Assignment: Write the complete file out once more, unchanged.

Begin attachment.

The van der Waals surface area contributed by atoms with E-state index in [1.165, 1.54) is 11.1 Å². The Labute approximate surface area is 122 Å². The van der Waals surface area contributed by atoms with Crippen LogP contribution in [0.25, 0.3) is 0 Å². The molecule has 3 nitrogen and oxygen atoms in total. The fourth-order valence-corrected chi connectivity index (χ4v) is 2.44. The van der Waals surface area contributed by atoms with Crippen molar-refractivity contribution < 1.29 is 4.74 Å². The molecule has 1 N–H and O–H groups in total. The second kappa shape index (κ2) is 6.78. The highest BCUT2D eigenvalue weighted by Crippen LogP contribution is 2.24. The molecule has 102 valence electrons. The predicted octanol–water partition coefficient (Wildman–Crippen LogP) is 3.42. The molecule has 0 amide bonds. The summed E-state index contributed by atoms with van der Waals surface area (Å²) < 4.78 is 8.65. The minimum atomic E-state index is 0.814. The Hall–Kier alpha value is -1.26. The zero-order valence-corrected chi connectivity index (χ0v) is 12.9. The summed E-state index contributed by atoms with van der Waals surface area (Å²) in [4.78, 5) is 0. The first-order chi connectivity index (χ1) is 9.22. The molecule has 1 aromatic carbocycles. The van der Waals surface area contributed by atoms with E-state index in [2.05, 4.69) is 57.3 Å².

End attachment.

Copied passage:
The van der Waals surface area contributed by atoms with E-state index in [1.165, 1.54) is 11.1 Å². The Labute approximate surface area is 122 Å². The van der Waals surface area contributed by atoms with Crippen LogP contribution in [0.25, 0.3) is 0 Å². The molecule has 3 nitrogen and oxygen atoms in total. The fourth-order valence-corrected chi connectivity index (χ4v) is 2.44. The van der Waals surface area contributed by atoms with Crippen molar-refractivity contribution < 1.29 is 4.74 Å². The molecule has 1 N–H and O–H groups in total. The second kappa shape index (κ2) is 6.78. The highest BCUT2D eigenvalue weighted by Crippen LogP contribution is 2.24. The molecule has 102 valence electrons. The predicted octanol–water partition coefficient (Wildman–Crippen LogP) is 3.42. The molecule has 0 amide bonds. The summed E-state index contributed by atoms with van der Waals surface area (Å²) < 4.78 is 8.65. The minimum atomic E-state index is 0.814. The Hall–Kier alpha value is -1.26. The zero-order valence-corrected chi connectivity index (χ0v) is 12.9. The summed E-state index contributed by atoms with van der Waals surface area (Å²) in [4.78, 5) is 0. The first-order chi connectivity index (χ1) is 9.22. The molecule has 1 aromatic carbocycles. The van der Waals surface area contributed by atoms with E-state index in [2.05, 4.69) is 57.3 Å².